The Raveonettes

In and Out of Control

by Emily Tartanella

5 October 2009

The Raveonettes aren’t reinventing their formula with In and Out of Control, but with pop this lovely, they shouldn’t expect to hear any complaints.
cover art

The Raveonettes

In and Out of Control

US: 6 Oct 2009
UK: 6 Oct 2009

“Bang! You’re so vicious, baby.” Now that’s how you start a record. We know we’re in Raveonettes territory from those opening chimes, and frankly, I can’t think of a better way to spend the season. The leaves are starting to fall, there’s a chill in the air, and rock’s most melancholy Danes are back with album number four. The follow-up to the magnificent Lust Lust Lust, In and Out of Control has a lot to live up to.

It’s perfect that the Raveonettes hail from frozen Copenhagen—their sound is seriously chilly. Take the icy charms of second track “Gone Forever”, which has all the romantic warmth of a dead fish. It’s not that the Danish duo is ironic or disaffected; it’s more a question of musical inclination—they like it cool, and they like it sharp. Though the Raveonettes takes their cues from classic girl groups like the Ronettes and the Shangri-Las, their sound is anything but straightforward nostalgia. By mixing My Bloody Valentine feedback with dance beats and retro winks, this duo combines so many different influences that they manage to sound completely unique.

While this isn’t the best time for girl group fans (only partly because of Phil Spector), the Raveonettes don’t seem to follow the whims of fashion. There’s barely a hint of trendy electronica here (well, excepting the cheesy rave intro of “D.R.U.G.S.”), just good old fashioned pop music. And thank god for that, because it gives us moments like the unbearably beautiful “Last Dance”—a paean to a drugged-up lover that stands in the great tradition of “Leader in the Pack”. It could make a single tear fall from the manliest eye out there, or, more correctly, the most disenchanted hipster. It’s the perfect example of what this band does best—a gorgeous melody on the surface, hauntingly dark lyrics at its core.

It’s what the following song, “Boys Who Rape (Should All Be Destroyed)” wants so badly to be, but it’s a dismal failure. Think of the Raveonettes as rock’s perfect storm: when all the factors come together (wicked beat, biting lyrics, dreamy vocals), then everything is perfect. When just one element is missing (like on the dreary filler “Oh, I Buried You Today”), it all comes apart. But the vast majority of songs are sublime, be they the shrieking “Break Up Girls!” or the fuzzy, ephemeral “Suicide”. Even if the fabulous Sharin Foo’s vocals do most of the heavy lifting, multi-instrumentalist Sune Rose Wagner knows how to hold his own. And so even though the Raveonettes might be only a duo, they manage to feel much larger. Take the spacey, My Bloody Valentine riffs of “Wine”, or the glimmering dance music of “Heart of Stone” as proof. Those tracks are anything but sparse.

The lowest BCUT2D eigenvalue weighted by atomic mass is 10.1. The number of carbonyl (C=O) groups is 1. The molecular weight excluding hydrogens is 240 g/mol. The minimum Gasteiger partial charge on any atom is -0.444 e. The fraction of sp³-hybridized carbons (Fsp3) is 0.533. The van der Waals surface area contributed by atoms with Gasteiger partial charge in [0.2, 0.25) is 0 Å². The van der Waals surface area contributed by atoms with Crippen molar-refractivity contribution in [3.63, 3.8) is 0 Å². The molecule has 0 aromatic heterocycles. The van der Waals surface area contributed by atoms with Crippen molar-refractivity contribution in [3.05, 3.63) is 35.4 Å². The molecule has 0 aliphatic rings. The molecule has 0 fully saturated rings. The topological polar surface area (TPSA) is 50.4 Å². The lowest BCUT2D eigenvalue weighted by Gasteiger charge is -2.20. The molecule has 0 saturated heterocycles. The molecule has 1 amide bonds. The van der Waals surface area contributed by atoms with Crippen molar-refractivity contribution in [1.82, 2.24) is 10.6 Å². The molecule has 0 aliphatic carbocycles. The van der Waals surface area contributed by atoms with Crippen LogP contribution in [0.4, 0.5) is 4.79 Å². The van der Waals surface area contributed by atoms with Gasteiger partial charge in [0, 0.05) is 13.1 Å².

Despite the title, the Raveonettes are never out of control on this record, and that’s what keeps most of In and Out going steady—even if it’s ultimately the sole weak point. This isn’t an album with spontaneity as a core value; at times it sounds manufactured, manicured, so glossy it practically shines. But that’s something of a minor quibble, especially in these hands. The Raveonettes don’t have to answer for authenticity; they’re the definition of effortlessly cool. Instead, they can focus on sheer musical vitality, and that’s exactly what they do. They are artists in complete control; if you’re looking for raw, unrestrained power, well, look elsewhere. The Raveonettes aren’t reinventing their formula with In and Out of Control, but with pop this lovely, they shouldn’t expect to hear any complaints.

In and Out of Control


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